This monastery, which shortly afterwards became the cathedral of Carlisle, was dedicated to the Blessed Virgin, and, amongst the many gifts which it received from Henry I were the churches of Newcastle-upon-Tyne, Newburn, Whittingham, Rothbury, and Warkworth, in Northumberland, all of which are now in the patronage of the bishop of Carlisle. The same royal donor also gave it a fishery in the Eden, and a corn mill. Henry II confirmed to the prior and canons the following grants, viz., a carucate of land, &c. in Hethetwisle, given by the king of Scotland; the churches of Espatrick and Great Crosseby, with two carucates of land there, and a mansion house, near St. Cuthbert's, in Carlisle, given by Waldieve, son of Gospatrick; the churches of Little Crosseby and Ireby, with a sixth part of the town of Ireby, given by Alan, son of Waldieve; Great Crosseby with its appurtenances, given by Waldieve, son of Alan; lands in Arthunet and Lorton, by Ranulph de Lindesey; the church and hospital of Caldbeck, with lands near Flemingby, given by Gospatrick, son of Orme; the mill and village of Henrickby, by Ranulph Engaine; four salt works, near Burgh, a moiety of land in Scadbothes, and a house in Carlisle, given by William Engaine; two bovates of land in Mebrune, by Hugh de Morvill; half a carucate of land at Crekstot, and four acres at Tympaurin, by John Morvil and his heirs; Tithvenni, that is the land which was in debate between Boolton and Colleby, given by Uchtred and Adam, his heir; a carucate of land and two houses at Stainton, by Ranulph, son of Walter; lands in Tympaurin, by Theobold de Dacre and Gilbert and Adam Aclugh; lands in Carlisle, by Gilbert Aclugh; lands in Crakenthorpe, by Halth le Malchael; one third of Lowther Church, by Humphrey Malchael; Hutton Church, with a carucate of land there, by Robert de Vaulx; three acres of land without the walls of Carlisle, and a house in the city, by William, dean of Carlisle; and two bovates of land in Tallentyre, given by Adam, son of Uchtred. About the year 1133, when Carlisle was erected into a Bishop's See, Henry I, the principal royal benefactor of Carlisle Priory, prevailed upon Athelwald, its first prior, to consent to be consecrated bishop, and gave him that jurisdiction which has ever since been held by the succeeding bishops of Carlisle, to the exclusion of those of Durham. Walter, another of the king's chaplains, was constituted the next prior of Carlisle.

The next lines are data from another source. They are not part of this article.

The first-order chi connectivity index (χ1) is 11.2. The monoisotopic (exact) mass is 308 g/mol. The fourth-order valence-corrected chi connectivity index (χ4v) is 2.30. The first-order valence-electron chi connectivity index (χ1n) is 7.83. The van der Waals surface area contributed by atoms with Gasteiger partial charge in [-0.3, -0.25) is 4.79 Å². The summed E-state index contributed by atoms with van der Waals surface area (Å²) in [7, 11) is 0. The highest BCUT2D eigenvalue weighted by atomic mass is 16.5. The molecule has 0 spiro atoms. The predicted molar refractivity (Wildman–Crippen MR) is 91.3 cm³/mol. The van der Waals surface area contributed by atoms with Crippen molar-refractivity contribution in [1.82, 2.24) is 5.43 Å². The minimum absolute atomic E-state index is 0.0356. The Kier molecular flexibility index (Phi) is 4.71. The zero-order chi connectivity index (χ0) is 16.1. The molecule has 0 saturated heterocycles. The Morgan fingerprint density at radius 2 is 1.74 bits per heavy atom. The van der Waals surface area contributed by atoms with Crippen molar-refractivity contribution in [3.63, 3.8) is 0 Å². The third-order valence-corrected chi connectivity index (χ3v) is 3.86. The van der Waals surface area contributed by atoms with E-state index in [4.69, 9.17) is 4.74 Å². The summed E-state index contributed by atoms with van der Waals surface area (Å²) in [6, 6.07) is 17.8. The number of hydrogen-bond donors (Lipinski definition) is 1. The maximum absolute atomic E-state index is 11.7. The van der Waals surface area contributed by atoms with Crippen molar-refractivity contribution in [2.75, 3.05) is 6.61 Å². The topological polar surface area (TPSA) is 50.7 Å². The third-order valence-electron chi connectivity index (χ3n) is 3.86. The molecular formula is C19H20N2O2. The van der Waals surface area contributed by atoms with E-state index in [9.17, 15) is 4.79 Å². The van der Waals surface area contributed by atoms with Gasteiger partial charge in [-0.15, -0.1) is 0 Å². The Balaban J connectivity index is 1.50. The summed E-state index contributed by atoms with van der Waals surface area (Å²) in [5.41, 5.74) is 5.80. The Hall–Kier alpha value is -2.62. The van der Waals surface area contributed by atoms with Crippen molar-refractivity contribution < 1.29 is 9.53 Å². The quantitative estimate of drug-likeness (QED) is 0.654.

The property of the prior and bishop became very soon so confounded and blended, as to cause several contentions, till Gallo, the pope's legate, at their mutual petition, made a separation of their lands. Linstock Castle in Stanwix parish, was the only palace of the succeeding bishops till 1229, when Rose Castle became their place of residence, and has continued so to this day. It was given to the see, with the manor and church of Dalston, by Henry III, who, by his grant, ordered that the said manor of Dalston should he disafforested, and held separate from the king's forest of Inglewood. In 1230, the same monarch also granted to the bishop, prior, and canons of Carlisle, and their successors, "that they shall have, throughout all their lands and tenements, thol and theam and infangthief and outfangthief, and that they and all their men, shall be free against the king and his officers, from passage, pontage, lestage, stallage, cariage, works of castles, &c., and from suits of shires, wapentakes, hundreds, trithings, aids of sheriffs, view of frankpledqe, amerciaments, juries, and assizes; and that they shall have the goods of felons and fugitives, amerciaments and forfeitures, within their fees." In 1294, Edward I granted them the tithes of all the assart lands in Inglewood forest; and in 1304, in consideration of the great injury which the bishop, prior, and convent had sustained, "by the burning of their houses and churches, and divers depredations by the Scots," he gave them the churches of Addingham and Sowerby.

* Some writers say that Walter restored, rather than founded, the Priory.

 

Mannix & Whellan, History, Gazetteer and Directory of Cumberland, 1847

 

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Notes

1. Lindisfarn is now rendered Lindisfarne.
2. William Rufus - William II.
3. New Forest - in Hampshire, on the south coast of England.


19 June 2015

Steve Bulman